Times gossip columnist Patrick Kidd discusses Phiip Eade’s identification of models for Waugh characters in today’s “Diary”:
…Lord Parakeet in Decline and Fall was based on Gavin Henderson, an exceedingly camp noble who, on becoming Lord Faringdon, opened a speech in parliament with “my dears” instead of “my lords”. Then there is Lord Beauchamp, model for Lord Marchmain in Brideshead Revisited, who had to flee to France after his homosexual activities were exposed by his brother-in-law, the Duke of Westminster, known as Bendor.
There is nothing original about these identifications, all of which have been noticed by previous biographers, although Eade may be the first to cite Henderson’s campish address to the House of Lords. Kidd fails to note that the Gavin Henderson character was originally called Kevin Saunderson in the first printing but was changed to Lord Parakeet in subsequent editions for fear of libel actions.
Another Decline and Fall character features in the RIBA architectural website’s story about its exhibition called “At Home in Britain.” One of the exhibits is based on the modernist Isokon flats built in the 1930s in Hampstead:
The Isokon was designed in 1934 by Wells Coates, a Canadian expatriate and early pioneer of Modernism in Britain who provided the inspiration for Evelyn Waugh’s functionalist architect Otto Silenus in ‘Decline and Fall’. The 34 flats were designed “with special reference to the circumstances of the bachelor or young married professional or businessperson” and offered a minimal urban existence inspired by Le Corbusier’s ‘machine for living’.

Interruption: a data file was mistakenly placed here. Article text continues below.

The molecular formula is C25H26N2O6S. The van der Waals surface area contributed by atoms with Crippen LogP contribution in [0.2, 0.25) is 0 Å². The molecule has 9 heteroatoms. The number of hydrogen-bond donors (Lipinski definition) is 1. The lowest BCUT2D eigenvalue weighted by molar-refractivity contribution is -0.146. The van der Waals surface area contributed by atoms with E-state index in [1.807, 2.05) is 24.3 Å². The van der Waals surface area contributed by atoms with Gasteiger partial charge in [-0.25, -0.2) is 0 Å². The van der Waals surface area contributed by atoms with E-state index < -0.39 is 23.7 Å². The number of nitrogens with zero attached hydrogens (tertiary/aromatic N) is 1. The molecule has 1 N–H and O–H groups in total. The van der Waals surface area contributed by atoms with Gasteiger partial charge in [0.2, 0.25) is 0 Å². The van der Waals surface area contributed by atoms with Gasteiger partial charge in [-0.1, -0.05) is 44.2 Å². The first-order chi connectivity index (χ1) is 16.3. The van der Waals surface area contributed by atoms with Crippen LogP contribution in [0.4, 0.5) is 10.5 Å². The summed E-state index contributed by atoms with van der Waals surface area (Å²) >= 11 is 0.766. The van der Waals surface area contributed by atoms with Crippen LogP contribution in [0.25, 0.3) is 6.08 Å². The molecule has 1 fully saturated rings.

The exhibition continues through 29 August, at the RIBA Architecture Gallery, 66 Portland Place W1.
A Waugh architectural association (along with that of George Orwell) is used in another newspaper to help shift some new flats in another of Waugh’s North London neighborhoods. This is in the Islington Gazette which refers to Waugh’s and Orwell’s residences in Canonbury Square:
Orwell’s flat at 27b Canonbury Square, moments away from the new properties, in what was then a very down at heel part of London was described by friends as “bleak”. But it is unlikely that the Animal Farm author, who left London for Scotland in 1947, would recognise either the flat, which sold for just under £900,000 in 2014, or the area now.Canonbury is one of the most sought-after parts of Islington with its grand Georgian architecture and pretty city squares a short stroll from Upper Street…
The [new build] houses will be finished with an eye to luxury in a mode more appealing to that other illustrious literary light of Canonbury Square, who lived at number 17 [sic] during the 1920s…Author Evelyn Waugh lived in Canonbury during his disastrous first marriage in the late 1920s.
According to a letter Waugh wrote from the Canonbury Square flat, its address was No. 17a. Orwell’s building is marked by a plaque, Waugh’s is not.